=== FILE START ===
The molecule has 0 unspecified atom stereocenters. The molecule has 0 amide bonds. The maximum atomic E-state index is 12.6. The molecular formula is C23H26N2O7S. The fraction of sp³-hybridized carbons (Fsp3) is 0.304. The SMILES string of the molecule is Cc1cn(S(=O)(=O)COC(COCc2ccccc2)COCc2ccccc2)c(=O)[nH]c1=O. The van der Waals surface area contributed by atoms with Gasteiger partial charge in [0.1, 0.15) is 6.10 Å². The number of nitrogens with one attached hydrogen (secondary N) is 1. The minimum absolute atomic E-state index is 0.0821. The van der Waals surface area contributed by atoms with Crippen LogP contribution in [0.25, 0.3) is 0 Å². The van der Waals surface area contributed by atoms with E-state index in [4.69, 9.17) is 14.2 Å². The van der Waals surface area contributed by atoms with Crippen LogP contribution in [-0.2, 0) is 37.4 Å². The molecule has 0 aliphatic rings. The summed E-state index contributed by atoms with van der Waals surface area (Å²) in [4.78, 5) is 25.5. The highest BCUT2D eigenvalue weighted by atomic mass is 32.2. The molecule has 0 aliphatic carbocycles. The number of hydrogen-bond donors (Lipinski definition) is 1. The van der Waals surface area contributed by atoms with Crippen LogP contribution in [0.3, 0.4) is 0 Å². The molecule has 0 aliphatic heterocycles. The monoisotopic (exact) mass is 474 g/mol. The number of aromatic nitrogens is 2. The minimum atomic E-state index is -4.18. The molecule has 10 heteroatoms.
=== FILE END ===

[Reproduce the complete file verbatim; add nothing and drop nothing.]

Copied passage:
The molecule has 0 unspecified atom stereocenters. The molecule has 0 amide bonds. The maximum atomic E-state index is 12.6. The molecular formula is C23H26N2O7S. The fraction of sp³-hybridized carbons (Fsp3) is 0.304. The SMILES string of the molecule is Cc1cn(S(=O)(=O)COC(COCc2ccccc2)COCc2ccccc2)c(=O)[nH]c1=O. The van der Waals surface area contributed by atoms with Gasteiger partial charge in [0.1, 0.15) is 6.10 Å². The number of nitrogens with one attached hydrogen (secondary N) is 1. The minimum absolute atomic E-state index is 0.0821. The van der Waals surface area contributed by atoms with Crippen LogP contribution in [0.25, 0.3) is 0 Å². The van der Waals surface area contributed by atoms with E-state index in [4.69, 9.17) is 14.2 Å². The van der Waals surface area contributed by atoms with Crippen LogP contribution in [-0.2, 0) is 37.4 Å². The molecule has 0 aliphatic rings. The summed E-state index contributed by atoms with van der Waals surface area (Å²) in [4.78, 5) is 25.5. The highest BCUT2D eigenvalue weighted by atomic mass is 32.2. The molecule has 0 aliphatic carbocycles. The number of hydrogen-bond donors (Lipinski definition) is 1. The van der Waals surface area contributed by atoms with Crippen LogP contribution in [0.3, 0.4) is 0 Å². The molecule has 0 aliphatic heterocycles. The monoisotopic (exact) mass is 474 g/mol. The number of aromatic nitrogens is 2. The minimum atomic E-state index is -4.18. The molecule has 10 heteroatoms.